Overview of Captivate
February 27, 2018

Overview of Captivate

Carly Germann | TrustRadius Reviewer
Score 8 out of 10
Vetted Review
Verified User

Overall Satisfaction with Adobe Captivate

Our organization uses Adobe Captivate in the RAD (Rapid Authoring Development) team. This team develops storyboards that are written by instructional designers for eLearning courses for our corporate clients. The business problem it addresses is that we need an authoring tool that allows for responsive and mobile design and works on tablets, PCs, mobile devices, etc. Many of our clients own Captivate licenses themselves, so they ask us to develop in Captivate so that they can open them and make edits once we have handed them off if they need to.

Pros

  • Adding interactivity: It is possible to create drag and drops, click to reveals that are already formatted, and custom click to reveals. It is fairly intuitive to use to design.
  • Knowledge check questions: there are standard knowledge check questions that you can use, such as multiple choice and multiple answer, drag and drop, matching, etc.
  • Speed of development: it is fairly quick to learn Captivate for most people and once familiar, they can create a course quickly.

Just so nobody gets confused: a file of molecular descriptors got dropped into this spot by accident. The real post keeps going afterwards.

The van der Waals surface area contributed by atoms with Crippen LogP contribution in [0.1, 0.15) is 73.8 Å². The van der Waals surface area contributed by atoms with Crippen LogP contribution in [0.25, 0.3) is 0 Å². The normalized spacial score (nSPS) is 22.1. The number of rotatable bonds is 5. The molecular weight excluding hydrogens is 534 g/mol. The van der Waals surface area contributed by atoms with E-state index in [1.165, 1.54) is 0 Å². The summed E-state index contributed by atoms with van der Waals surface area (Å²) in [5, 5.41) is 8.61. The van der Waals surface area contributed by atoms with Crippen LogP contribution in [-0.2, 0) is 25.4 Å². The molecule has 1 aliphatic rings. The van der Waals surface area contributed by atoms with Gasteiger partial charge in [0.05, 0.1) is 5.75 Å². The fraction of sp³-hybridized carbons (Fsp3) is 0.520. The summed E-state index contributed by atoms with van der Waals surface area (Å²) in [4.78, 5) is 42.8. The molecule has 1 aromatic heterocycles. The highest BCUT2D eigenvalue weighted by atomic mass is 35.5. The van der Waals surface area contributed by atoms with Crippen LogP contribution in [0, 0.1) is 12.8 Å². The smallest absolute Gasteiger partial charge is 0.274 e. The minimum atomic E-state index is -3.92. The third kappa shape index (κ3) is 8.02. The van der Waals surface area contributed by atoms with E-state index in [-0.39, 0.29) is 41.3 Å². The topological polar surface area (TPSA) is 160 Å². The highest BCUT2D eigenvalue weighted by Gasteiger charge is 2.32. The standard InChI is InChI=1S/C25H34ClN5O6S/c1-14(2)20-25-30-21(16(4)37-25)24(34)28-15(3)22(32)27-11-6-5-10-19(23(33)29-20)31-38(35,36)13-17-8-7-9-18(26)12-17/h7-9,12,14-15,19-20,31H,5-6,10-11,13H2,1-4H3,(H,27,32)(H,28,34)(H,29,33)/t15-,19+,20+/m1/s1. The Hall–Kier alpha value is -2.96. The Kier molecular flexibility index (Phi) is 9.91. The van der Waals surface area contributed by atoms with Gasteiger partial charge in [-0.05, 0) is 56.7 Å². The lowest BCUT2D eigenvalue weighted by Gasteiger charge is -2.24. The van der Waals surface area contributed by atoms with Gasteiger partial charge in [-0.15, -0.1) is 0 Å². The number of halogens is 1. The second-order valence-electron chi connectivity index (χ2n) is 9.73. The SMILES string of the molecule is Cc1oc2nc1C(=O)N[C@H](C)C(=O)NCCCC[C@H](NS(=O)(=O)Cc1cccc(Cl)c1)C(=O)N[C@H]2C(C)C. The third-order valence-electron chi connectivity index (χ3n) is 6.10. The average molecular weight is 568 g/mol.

• Screen recording! It is SO good at grabbing screenshots and you can even have it add some of the interactive and instructional elements for you.

Cons

  • It is cumbersome to add a custom UI to the course. It is much easier to just use the stock one, but it doesn't always look the best.
  • Adding variables can be confusing and take a long time, and it's very easy to make a little mistake that throws off the whole thing.
  • Some of the stock options are outdated looking.
  • It has enabled us to tailor our courses to the authoring tool that our client wants to use.
  • It lets us work with more clients.
  • It gives us more options in terms of authoring.
I have used Lectora and Storyline. All of these authoring tools have their pros and cons.

Lectora: great for adding custom UI to a course, or branching. Can be complicated to learn though.
Storyline: probably the easiest tool of the three to use. Can be limited.
Captivate: excellent at screen recording and grabbing screenshots and making simulations/demos. Difficult to do a custom UI.
Captivate is really good for screenshots. If we are making a systems training course and the client doesn't have a preference for authoring tool, we almost always choose Captivate. It is so easy to take the screenshots and add the interactivity in. You can make the mouse move, make voiceover, or make an interactive demo where the user clicks around the screen to get through the training. It's really good.

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